Andrew Gale, the Yorkshire coach, was the latest to give the pot a stir when he implicitly criticised the England management for not allowing Jonny Bairstow to represent his county from the start of this season.
After Yorkshire had beaten Warwickshire by an innings at Edgbaston in their second championship game, having lost their first against Hampshire, Gale said: “I can see why someone like Rooty [Joe Root] would want a rest given the amount of cricket he’s played. But Jonny has played one one-day international since Christmas. I think he’s played three days of cricket.
“For me, he should have been available right from the first game of the season. He had enough time off from the end of the West Indies trip. I felt he should have been available.”
Last week it was Nottinghamshire who were critical of the England hierarchy for not allowing Stuart Broad to play in their second championship match, having bowled only 21 overs in the first. This prompted the England team director, Andrew Strauss, to explain that the workloads of Broad and James Anderson had been carefully decided by the medical staff, ahead of seven Tests this summer followed by a short break before the Ashes: 12 Tests in six months from early July.
A need for more communication seems to be necessary. It is not sufficient for England and Wales Cricket Board officials to sit down with the England player concerned to work out his schedule, but for them to explain it to his county afterwards, along with providing all the medical data that informed their decision.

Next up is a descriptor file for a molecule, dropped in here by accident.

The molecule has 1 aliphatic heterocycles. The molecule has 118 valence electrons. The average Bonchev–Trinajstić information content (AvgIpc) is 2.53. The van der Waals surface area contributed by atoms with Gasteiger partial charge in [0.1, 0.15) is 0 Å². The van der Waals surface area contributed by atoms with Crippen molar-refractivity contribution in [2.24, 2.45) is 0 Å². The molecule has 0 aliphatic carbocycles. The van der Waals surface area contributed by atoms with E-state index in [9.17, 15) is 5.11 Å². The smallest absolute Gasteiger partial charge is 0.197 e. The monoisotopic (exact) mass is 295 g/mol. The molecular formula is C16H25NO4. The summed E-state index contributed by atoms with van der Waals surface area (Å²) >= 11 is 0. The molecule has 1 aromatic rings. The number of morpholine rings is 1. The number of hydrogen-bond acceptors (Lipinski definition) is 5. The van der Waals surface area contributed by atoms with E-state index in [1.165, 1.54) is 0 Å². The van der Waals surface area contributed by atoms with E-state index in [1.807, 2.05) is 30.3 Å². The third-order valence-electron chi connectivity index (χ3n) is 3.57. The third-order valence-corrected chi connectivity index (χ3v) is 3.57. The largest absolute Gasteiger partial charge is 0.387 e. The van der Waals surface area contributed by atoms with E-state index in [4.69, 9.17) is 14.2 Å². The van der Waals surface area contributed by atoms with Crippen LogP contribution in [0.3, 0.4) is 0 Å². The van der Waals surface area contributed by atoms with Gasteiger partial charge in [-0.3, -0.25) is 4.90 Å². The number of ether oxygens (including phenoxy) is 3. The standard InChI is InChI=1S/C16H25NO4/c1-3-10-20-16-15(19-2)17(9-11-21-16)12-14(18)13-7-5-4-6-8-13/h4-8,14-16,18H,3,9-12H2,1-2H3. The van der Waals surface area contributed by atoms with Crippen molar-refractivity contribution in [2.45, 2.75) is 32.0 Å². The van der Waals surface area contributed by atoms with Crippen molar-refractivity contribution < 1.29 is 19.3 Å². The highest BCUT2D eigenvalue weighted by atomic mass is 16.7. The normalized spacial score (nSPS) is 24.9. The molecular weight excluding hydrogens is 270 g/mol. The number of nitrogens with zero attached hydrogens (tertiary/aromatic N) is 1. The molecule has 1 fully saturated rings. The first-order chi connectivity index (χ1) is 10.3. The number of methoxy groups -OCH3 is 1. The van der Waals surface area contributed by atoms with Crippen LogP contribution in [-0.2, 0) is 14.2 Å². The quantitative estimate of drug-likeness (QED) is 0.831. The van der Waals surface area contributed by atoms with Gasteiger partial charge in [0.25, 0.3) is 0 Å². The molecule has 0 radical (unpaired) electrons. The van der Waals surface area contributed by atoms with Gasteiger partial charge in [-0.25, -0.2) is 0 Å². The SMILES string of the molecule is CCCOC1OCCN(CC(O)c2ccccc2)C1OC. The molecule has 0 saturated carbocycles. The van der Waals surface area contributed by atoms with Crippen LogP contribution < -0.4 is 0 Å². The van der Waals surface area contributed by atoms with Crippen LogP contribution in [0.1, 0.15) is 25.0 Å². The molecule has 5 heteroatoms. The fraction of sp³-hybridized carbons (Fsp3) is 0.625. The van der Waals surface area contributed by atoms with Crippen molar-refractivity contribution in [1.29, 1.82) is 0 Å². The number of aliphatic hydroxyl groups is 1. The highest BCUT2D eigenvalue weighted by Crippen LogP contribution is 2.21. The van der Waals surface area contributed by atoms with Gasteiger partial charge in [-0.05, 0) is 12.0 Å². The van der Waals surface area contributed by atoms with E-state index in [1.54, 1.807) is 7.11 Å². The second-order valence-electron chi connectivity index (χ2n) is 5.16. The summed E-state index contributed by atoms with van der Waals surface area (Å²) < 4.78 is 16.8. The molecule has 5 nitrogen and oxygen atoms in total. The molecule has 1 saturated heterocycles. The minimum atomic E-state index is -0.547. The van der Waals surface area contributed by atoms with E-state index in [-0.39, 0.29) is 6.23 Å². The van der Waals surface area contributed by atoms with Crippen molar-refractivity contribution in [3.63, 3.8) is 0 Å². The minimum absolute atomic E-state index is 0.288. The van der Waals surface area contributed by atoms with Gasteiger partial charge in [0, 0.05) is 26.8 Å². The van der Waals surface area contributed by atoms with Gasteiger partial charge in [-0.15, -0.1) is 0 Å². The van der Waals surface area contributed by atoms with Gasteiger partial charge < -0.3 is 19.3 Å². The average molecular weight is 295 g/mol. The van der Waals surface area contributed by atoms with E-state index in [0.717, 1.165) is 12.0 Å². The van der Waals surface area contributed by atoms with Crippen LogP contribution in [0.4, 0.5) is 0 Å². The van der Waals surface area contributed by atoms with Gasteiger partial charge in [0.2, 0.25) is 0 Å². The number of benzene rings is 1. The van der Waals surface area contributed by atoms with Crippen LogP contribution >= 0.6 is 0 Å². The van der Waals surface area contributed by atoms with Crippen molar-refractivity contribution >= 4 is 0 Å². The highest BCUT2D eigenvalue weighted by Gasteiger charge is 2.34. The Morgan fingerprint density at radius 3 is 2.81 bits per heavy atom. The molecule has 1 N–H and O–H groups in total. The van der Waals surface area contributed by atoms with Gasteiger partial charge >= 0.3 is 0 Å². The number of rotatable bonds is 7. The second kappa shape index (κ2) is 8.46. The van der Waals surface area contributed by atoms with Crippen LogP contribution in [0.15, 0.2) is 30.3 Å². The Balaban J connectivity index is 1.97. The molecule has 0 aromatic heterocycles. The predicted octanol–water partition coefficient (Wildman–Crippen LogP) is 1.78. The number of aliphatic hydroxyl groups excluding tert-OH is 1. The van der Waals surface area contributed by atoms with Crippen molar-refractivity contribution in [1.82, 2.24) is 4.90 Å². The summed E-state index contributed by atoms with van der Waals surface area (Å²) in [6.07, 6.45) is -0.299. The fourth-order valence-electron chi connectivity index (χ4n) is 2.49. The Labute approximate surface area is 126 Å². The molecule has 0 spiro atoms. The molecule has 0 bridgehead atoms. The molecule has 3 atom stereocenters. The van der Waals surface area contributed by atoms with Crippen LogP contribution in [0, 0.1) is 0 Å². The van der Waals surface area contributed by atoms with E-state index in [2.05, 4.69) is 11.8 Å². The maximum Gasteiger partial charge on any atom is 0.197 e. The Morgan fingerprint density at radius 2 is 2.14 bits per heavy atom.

In Bairstow’s case, it was more necessary than usual that the ECB should be open with all concerned, given that it had allowed him to enter the Indian Premier League auction. The point here is that Bairstow, if he had won an IPL contract, would have had to keep in at least five games to surpass the 96 overs for one day of championship cricket.
He featured in this same argument last September, when Yorkshire went into their final championship game needing to beat Middlesex to win a hat-trick of titles for the first time since they did so in 1968. Gale criticised Adil Rashid for not wanting to play; then, during the game which Middlesex won to take the title, noises were made that Bairstow wanted to play but the England management would not let him.
Bairstow could have played but the England management were right to keep him fresh for the tour of Bangladesh which started the following week. The physical strain on a wicketkeeper, who has to do almost 600 squats a day when in the field, aside from batting, is enormous.
Bairstow had to play seven Tests in eight weeks in Bangladesh and India, and would have faded faster than he did if he had kept wicket for Yorkshire the week before the tour. As it was, his shot on the last afternoon in Chennai was that of a tired man, when a face-saving draw was in sight.
Both Bairstow and Root will be available for Yorkshire’s next championship match which starts against Hampshire at the Ageas Bowl on Friday. Bairstow, along with Root, can also expect to be part of England’s squad for the Champions Trophy in June.